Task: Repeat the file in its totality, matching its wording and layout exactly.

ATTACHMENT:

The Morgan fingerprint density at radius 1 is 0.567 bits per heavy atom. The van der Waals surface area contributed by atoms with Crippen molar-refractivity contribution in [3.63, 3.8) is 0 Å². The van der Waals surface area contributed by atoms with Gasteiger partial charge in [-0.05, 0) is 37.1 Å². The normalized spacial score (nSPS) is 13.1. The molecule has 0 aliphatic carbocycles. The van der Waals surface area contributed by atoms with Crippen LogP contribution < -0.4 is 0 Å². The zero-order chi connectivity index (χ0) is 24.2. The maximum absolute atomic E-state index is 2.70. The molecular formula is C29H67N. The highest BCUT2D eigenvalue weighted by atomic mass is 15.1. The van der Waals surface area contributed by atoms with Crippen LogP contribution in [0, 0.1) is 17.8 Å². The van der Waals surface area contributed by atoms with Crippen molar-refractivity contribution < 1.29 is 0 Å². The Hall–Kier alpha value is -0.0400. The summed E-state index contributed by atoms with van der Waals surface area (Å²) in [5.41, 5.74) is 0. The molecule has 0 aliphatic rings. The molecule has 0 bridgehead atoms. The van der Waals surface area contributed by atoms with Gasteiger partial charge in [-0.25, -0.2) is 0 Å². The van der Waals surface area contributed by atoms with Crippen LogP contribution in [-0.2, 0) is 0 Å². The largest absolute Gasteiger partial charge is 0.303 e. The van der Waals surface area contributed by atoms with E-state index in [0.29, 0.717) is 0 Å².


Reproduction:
The Morgan fingerprint density at radius 1 is 0.567 bits per heavy atom. The van der Waals surface area contributed by atoms with Crippen molar-refractivity contribution in [3.63, 3.8) is 0 Å². The van der Waals surface area contributed by atoms with Gasteiger partial charge in [-0.05, 0) is 37.1 Å². The normalized spacial score (nSPS) is 13.1. The molecule has 0 aliphatic carbocycles. The van der Waals surface area contributed by atoms with Crippen LogP contribution < -0.4 is 0 Å². The zero-order chi connectivity index (χ0) is 24.2. The maximum absolute atomic E-state index is 2.70. The molecular formula is C29H67N. The highest BCUT2D eigenvalue weighted by atomic mass is 15.1. The van der Waals surface area contributed by atoms with Crippen LogP contribution in [0, 0.1) is 17.8 Å². The van der Waals surface area contributed by atoms with Crippen molar-refractivity contribution < 1.29 is 0 Å². The Hall–Kier alpha value is -0.0400. The summed E-state index contributed by atoms with van der Waals surface area (Å²) in [5.41, 5.74) is 0. The molecule has 0 aliphatic rings. The molecule has 0 bridgehead atoms. The van der Waals surface area contributed by atoms with Gasteiger partial charge in [-0.25, -0.2) is 0 Å². The van der Waals surface area contributed by atoms with Crippen LogP contribution in [-0.2, 0) is 0 Å². The largest absolute Gasteiger partial charge is 0.303 e. The van der Waals surface area contributed by atoms with E-state index in [0.29, 0.717) is 0 Å².